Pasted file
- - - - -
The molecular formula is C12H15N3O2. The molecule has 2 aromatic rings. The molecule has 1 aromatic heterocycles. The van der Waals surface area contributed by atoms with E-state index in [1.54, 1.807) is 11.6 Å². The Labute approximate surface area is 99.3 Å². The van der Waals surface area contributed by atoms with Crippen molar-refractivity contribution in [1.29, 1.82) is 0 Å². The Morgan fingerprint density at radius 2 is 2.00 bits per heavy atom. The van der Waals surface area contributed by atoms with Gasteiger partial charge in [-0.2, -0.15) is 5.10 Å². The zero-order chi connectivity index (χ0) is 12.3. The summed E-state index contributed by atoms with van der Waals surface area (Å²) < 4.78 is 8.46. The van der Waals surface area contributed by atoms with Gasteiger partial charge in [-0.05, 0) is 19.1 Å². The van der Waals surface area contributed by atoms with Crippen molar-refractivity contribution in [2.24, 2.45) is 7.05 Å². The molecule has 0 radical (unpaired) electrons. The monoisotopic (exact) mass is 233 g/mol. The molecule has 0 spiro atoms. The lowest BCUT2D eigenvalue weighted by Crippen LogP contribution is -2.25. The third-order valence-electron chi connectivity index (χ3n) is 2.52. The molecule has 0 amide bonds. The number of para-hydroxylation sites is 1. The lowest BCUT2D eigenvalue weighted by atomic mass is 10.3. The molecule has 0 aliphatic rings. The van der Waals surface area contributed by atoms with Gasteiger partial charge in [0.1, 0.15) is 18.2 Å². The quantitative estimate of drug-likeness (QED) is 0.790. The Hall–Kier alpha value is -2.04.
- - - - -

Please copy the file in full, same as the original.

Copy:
The molecular formula is C12H15N3O2. The molecule has 2 aromatic rings. The molecule has 1 aromatic heterocycles. The van der Waals surface area contributed by atoms with E-state index in [1.54, 1.807) is 11.6 Å². The Labute approximate surface area is 99.3 Å². The van der Waals surface area contributed by atoms with Crippen molar-refractivity contribution in [1.29, 1.82) is 0 Å². The Morgan fingerprint density at radius 2 is 2.00 bits per heavy atom. The van der Waals surface area contributed by atoms with Gasteiger partial charge in [-0.2, -0.15) is 5.10 Å². The zero-order chi connectivity index (χ0) is 12.3. The summed E-state index contributed by atoms with van der Waals surface area (Å²) < 4.78 is 8.46. The van der Waals surface area contributed by atoms with Gasteiger partial charge in [-0.05, 0) is 19.1 Å². The van der Waals surface area contributed by atoms with Crippen molar-refractivity contribution in [2.24, 2.45) is 7.05 Å². The molecule has 0 radical (unpaired) electrons. The monoisotopic (exact) mass is 233 g/mol. The molecule has 0 spiro atoms. The lowest BCUT2D eigenvalue weighted by Crippen LogP contribution is -2.25. The third-order valence-electron chi connectivity index (χ3n) is 2.52. The molecule has 0 amide bonds. The number of para-hydroxylation sites is 1. The lowest BCUT2D eigenvalue weighted by atomic mass is 10.3. The molecule has 0 aliphatic rings. The van der Waals surface area contributed by atoms with Gasteiger partial charge in [0.1, 0.15) is 18.2 Å². The quantitative estimate of drug-likeness (QED) is 0.790. The Hall–Kier alpha value is -2.04.